The incident has fueled calls for the government to take action against gangs, which control many territories in the country and have repeatedly carried out large-scale abductions for ransom


Missionary Abduction

The gang that abducted 17 American and Canadian missionaries in Haiti on Saturday is demanding $17 million for their safe release, Haitian officials said Monday.

The group, which consists of one Canadian and 16 Americans, are all part of Christian Aid Ministries, an Amish and Mennonite charity based out of Ohio with a long history of working in Haiti.

While on their way to visit an orphanage in Croix des Bouquets, a suburb of the capital Port-au-Prince, the group’s bus was stopped at gunpoint by the 400 Mawozo gang. The gang is known for being one the most dangerous in the area, reportedly having about 150 members.

Multiple outlets, including CNN and Reuters, report that during the gang’s confrontation with the missionaries some victims managed to get messages out to associates to let them know what was going on. One even managed to drop a pin location on his mobile phone, helping authorities get a better idea of where exactly this happened.

By 4:53 p.m on Saturday, the kidnappers contacted Christian Aid Ministries to make their steep demands. According to authorities, the request is a noticeable jump from the thousands to tens of thousands the gang typically asks for.

Lack of Government Control

While Haitian authorities are involved in the investigation to free the missionaries, they actually have little power in the area. Croix des Bouquets is largely out of the government’s control and is instead run by 400 Mawozo. Government authority being replaced by gang activity isn’t uncommon in Haiti, and in some places, government control is almost completely lacking. This was highlighted on Sunday when Prime Minister Ariel Henry was forced to turn back from a wreath-laying ceremony at the grave of revolutionary war hero Jean-Jacques Dessalines due to its placement in gang territory.

The issue makes recovering the missionaries far more complex, but Haitian authorities aren’t alone. The FBI has been involved in the investigation and is continuing to help Haitian authorities.

“The FBI is part of a coordinated US government effort to get the Americans involved to safety. Due to operational considerations, no further information is available at this time,” The agency said in a statement to Reuters.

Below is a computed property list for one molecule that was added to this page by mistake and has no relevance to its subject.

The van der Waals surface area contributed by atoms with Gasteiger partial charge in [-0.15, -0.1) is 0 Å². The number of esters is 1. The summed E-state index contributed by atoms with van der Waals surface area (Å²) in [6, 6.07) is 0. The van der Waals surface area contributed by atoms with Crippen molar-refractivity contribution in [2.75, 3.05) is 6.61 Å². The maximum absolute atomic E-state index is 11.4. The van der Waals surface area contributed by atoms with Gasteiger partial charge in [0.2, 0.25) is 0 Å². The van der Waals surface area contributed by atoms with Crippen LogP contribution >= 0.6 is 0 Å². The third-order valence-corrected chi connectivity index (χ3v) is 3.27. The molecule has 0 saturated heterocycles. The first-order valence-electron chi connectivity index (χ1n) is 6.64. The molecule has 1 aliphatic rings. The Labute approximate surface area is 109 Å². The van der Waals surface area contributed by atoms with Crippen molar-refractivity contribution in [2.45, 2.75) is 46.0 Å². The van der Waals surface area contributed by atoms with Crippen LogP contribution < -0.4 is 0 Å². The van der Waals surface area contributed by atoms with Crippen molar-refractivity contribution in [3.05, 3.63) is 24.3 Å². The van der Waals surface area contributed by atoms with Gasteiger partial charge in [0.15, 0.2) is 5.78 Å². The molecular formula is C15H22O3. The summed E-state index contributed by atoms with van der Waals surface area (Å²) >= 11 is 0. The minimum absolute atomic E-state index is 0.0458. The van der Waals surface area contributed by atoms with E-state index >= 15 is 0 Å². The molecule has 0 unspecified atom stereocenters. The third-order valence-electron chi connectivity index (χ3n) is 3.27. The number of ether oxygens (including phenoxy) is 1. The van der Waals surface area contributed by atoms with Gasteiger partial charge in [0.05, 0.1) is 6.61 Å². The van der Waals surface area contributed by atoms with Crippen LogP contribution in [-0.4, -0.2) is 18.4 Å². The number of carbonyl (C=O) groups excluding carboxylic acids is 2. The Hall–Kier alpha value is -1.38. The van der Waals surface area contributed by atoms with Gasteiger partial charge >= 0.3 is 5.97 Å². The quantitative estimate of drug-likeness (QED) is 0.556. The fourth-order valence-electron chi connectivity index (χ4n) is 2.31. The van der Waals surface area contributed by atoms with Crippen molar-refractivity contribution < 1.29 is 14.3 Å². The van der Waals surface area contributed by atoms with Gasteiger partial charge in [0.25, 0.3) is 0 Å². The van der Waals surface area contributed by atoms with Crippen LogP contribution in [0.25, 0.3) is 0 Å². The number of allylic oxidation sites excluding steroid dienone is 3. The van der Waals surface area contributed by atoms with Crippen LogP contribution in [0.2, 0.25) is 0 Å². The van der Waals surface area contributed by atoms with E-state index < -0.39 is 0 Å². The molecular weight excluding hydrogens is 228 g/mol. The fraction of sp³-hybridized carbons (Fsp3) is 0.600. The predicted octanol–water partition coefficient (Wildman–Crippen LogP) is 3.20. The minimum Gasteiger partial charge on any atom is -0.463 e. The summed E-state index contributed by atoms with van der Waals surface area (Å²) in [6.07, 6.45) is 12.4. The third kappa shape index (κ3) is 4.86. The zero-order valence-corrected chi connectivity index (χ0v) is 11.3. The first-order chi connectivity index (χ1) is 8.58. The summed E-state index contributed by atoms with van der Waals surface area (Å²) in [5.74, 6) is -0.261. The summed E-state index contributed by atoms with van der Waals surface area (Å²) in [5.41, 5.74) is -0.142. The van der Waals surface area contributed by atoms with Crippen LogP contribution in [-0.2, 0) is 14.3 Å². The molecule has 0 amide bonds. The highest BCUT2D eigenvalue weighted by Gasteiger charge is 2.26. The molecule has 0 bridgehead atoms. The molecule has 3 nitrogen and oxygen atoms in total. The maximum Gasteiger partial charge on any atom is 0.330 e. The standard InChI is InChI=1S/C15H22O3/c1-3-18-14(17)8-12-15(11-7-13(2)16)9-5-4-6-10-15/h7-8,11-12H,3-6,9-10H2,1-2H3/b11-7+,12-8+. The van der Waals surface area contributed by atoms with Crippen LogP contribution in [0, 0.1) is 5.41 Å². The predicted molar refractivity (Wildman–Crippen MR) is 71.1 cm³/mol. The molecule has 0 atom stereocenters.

Reports indicate that the hostages are being held in some kind of safe house for the gang. Currently, no one is believed to be physically hurt. The gang has warned against harming the hostages, although according to a Haitian security forces member who spoke with CNN, the group didn’t seem too worried about those threats.

Haitians Call for Changes

Abductions in Haiti have always been an issue, but the problem has become particularly bad lately. In 2020, the Haitian National Police reported 234 kidnappings. In the first eight months of this year, there have been at least 328.

Some organizations claim that number is actually low. In fact, the Center for Analysis and Research for Human Rights reported that at least 600 people have been abducted this year. The center said that much of the increase was caused by 400 Mawozo, who have figured out that kidnapping busloads of people is more profitable than just taking individuals.

The issue is so prolific that just before the kidnapping on Saturday, a Haitian transportation union called for an indefinite strike starting Monday, with its president further justifying the move in a written statement a day later.

“We call on the government to put an end to the kidnappings and provide us safety or for them to resign immediately. We are the most victims; the transportation sector is an easy target for kidnappers all over the country,” Union President Méhu Changeux wrote. “We lost many members to the insecurity and dozens of members have been kidnapped. The latest tragedy of the kidnapping of the American missionaries shows no one is safe in this country.” 

Since Monday, many parts of the country have come to a standstill amid the strike, putting increased pressure on a government with little resources to handle the underlying cause of discontent: gang activity and government instability.

See what others are saying: (CNN) (The New York Times) (Associated Press)

Continue Reading

International

5 Dead, 2 Injured After Bow and Arrow Attack in Norway

Published

on

Police have called the incident a terror attack, though exact details regarding the suspect’s motives remain unclear.


Super Market Attack

The Norwegian town of Kongsberg is reeling from a deadly incident at Coop Extra supermarket on Wednesday that police are treating as “an act of terrorism.”

Shortly before 6 p.m., a 37-year old Danish man entered the market, armed with a bow and arrow, along with other weapons. He then began firing at those inside the building.

Authorities quickly responded and were on the scene within five minutes. Despite a police confrontation with the suspect, the attack continued. Four women and one man were ultimately killed while two others were left injured.

The suspect initially avoided arrest after managing to flee the scene. Police Chief Ole Bredrup Sæverud told reporters Thursday that it took 35 minutes to catch the attacker.